Along the way my daughters have quietly been observing my progress or lack thereof.Case in point: A couple of weeks ago one of them asked if I had lost weight because the walking shorts I was wearing looked a little large. I replied, “No, they’re are nana’s.”
Well, that sent them rolling with laughter. “Mom!” D. declared. “You were doing so well. I think you’re regressing.” I countered that they just have to be taken in a little at the waist and was wearing a belt. I thought they looked fine.
Yes, I like to keep mom close to me be it with her clothes, her jewelry, pieces of her furniture, her paintings, and most importantly, thoughts of her.
That can never be taken from me.
As Mother’s Day approaches, my thoughts naturally turn to mom, although rarely does a day go by that I don’t think about her. But particularly with Mother’s Day, I’ve been remembering ones from the recent past like when my brother came down and surprised her and me making a special meal since we both hated going out to eat on Mother’s Day with all the crowds. I probably got that from her!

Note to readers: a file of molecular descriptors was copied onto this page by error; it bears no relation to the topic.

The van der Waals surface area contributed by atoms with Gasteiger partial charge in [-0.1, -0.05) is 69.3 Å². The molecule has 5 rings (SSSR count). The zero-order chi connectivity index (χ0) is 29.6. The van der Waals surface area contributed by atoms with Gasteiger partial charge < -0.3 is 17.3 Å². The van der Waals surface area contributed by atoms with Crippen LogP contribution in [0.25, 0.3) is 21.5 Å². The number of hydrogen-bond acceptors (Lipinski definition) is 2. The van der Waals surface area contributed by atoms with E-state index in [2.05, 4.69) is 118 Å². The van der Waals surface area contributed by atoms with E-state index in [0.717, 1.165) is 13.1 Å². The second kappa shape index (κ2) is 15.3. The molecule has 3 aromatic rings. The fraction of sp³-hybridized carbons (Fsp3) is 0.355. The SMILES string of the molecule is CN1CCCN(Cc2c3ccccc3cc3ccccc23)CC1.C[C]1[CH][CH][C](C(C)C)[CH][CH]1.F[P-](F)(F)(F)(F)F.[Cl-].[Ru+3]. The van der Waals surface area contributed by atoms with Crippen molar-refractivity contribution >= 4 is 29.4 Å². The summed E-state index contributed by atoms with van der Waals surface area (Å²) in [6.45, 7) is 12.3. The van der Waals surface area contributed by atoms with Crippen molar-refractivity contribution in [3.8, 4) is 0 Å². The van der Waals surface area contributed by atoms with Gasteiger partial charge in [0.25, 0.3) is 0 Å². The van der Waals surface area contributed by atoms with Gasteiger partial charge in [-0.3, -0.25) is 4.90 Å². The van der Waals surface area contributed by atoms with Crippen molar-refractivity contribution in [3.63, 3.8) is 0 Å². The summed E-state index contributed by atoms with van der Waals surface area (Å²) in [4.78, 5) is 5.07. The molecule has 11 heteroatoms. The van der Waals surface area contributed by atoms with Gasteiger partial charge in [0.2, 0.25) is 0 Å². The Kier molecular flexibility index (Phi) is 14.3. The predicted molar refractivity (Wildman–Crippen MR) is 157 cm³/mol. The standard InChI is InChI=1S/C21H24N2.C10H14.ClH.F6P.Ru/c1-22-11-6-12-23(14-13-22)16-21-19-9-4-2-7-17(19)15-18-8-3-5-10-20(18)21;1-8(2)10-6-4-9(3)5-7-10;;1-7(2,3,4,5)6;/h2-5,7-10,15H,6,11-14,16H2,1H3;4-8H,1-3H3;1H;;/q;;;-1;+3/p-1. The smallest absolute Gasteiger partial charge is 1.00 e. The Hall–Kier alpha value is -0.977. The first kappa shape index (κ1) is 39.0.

This will be my second Mother’s Day without mom, and not surprisingly, my feelings of loss have not waned.
While looking for a birthday card for a friend I was bombarded with Mother’s Day card displays. I couldn’t help myself and began looking through some that I might have considered had I had someone to send it to. Mom and I both preferred cards with very few lines of words but that conveyed a loving and powerful message. We both favored simplicity.
It’s not just Mother’s Day but every day circumstances that continue to bring memories to the surface, like this morning. The smell of turkey bacon cooking in the microwave at work took me back to the brunches we shared at her independent living facility – how the wait staff served her, how her friends greeted her, and just the special time we spent a couple of Sundays each month.
As I drive by the Botanic Garden, I remember our time at the annual Japanese Festival and the Butterflies in the Garden exhibit. At our local performing arts venue I remember the concerts and plays we saw. In essence, just about everywhere I go there are memories of mom.
And so, as this Mother’s Day approaches, I lovingly remember the last one we spent together in 2011, with her wearing a sticker from a card one of the kids gave her – “Best Nana Ever.” That she was.